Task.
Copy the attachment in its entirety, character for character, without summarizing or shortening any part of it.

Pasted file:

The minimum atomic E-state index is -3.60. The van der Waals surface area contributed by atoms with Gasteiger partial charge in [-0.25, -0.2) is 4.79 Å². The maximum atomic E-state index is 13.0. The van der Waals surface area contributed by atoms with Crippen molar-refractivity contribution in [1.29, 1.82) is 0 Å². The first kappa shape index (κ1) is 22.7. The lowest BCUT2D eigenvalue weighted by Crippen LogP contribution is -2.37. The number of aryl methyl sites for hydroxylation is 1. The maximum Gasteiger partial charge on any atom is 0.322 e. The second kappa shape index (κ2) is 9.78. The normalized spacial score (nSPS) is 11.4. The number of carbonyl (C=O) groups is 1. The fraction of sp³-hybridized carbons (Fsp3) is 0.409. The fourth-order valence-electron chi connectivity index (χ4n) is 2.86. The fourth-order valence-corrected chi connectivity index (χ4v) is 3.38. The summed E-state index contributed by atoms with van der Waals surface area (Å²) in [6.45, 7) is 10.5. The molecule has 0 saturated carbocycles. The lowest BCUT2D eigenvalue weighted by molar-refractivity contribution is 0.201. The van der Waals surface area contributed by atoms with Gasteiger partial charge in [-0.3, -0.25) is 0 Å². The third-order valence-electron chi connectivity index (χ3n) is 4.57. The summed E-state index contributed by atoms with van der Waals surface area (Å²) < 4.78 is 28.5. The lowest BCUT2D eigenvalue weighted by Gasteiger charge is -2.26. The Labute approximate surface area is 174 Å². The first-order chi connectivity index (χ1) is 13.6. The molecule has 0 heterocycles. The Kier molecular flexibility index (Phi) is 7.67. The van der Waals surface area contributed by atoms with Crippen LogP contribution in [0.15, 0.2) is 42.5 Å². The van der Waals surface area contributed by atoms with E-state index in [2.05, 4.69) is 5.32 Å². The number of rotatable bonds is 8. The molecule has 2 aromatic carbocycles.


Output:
The minimum atomic E-state index is -3.60. The van der Waals surface area contributed by atoms with Gasteiger partial charge in [-0.25, -0.2) is 4.79 Å². The maximum atomic E-state index is 13.0. The van der Waals surface area contributed by atoms with Crippen molar-refractivity contribution in [1.29, 1.82) is 0 Å². The first kappa shape index (κ1) is 22.7. The lowest BCUT2D eigenvalue weighted by Crippen LogP contribution is -2.37. The number of aryl methyl sites for hydroxylation is 1. The maximum Gasteiger partial charge on any atom is 0.322 e. The second kappa shape index (κ2) is 9.78. The normalized spacial score (nSPS) is 11.4. The number of carbonyl (C=O) groups is 1. The fraction of sp³-hybridized carbons (Fsp3) is 0.409. The fourth-order valence-electron chi connectivity index (χ4n) is 2.86. The fourth-order valence-corrected chi connectivity index (χ4v) is 3.38. The summed E-state index contributed by atoms with van der Waals surface area (Å²) in [6.45, 7) is 10.5. The molecule has 0 saturated carbocycles. The lowest BCUT2D eigenvalue weighted by molar-refractivity contribution is 0.201. The van der Waals surface area contributed by atoms with Gasteiger partial charge in [-0.3, -0.25) is 0 Å². The third-order valence-electron chi connectivity index (χ3n) is 4.57. The summed E-state index contributed by atoms with van der Waals surface area (Å²) < 4.78 is 28.5. The lowest BCUT2D eigenvalue weighted by Gasteiger charge is -2.26. The Labute approximate surface area is 174 Å². The first-order chi connectivity index (χ1) is 13.6. The molecule has 0 heterocycles. The Kier molecular flexibility index (Phi) is 7.67. The van der Waals surface area contributed by atoms with Crippen LogP contribution in [0.15, 0.2) is 42.5 Å². The van der Waals surface area contributed by atoms with E-state index in [2.05, 4.69) is 5.32 Å². The number of rotatable bonds is 8. The molecule has 2 aromatic carbocycles.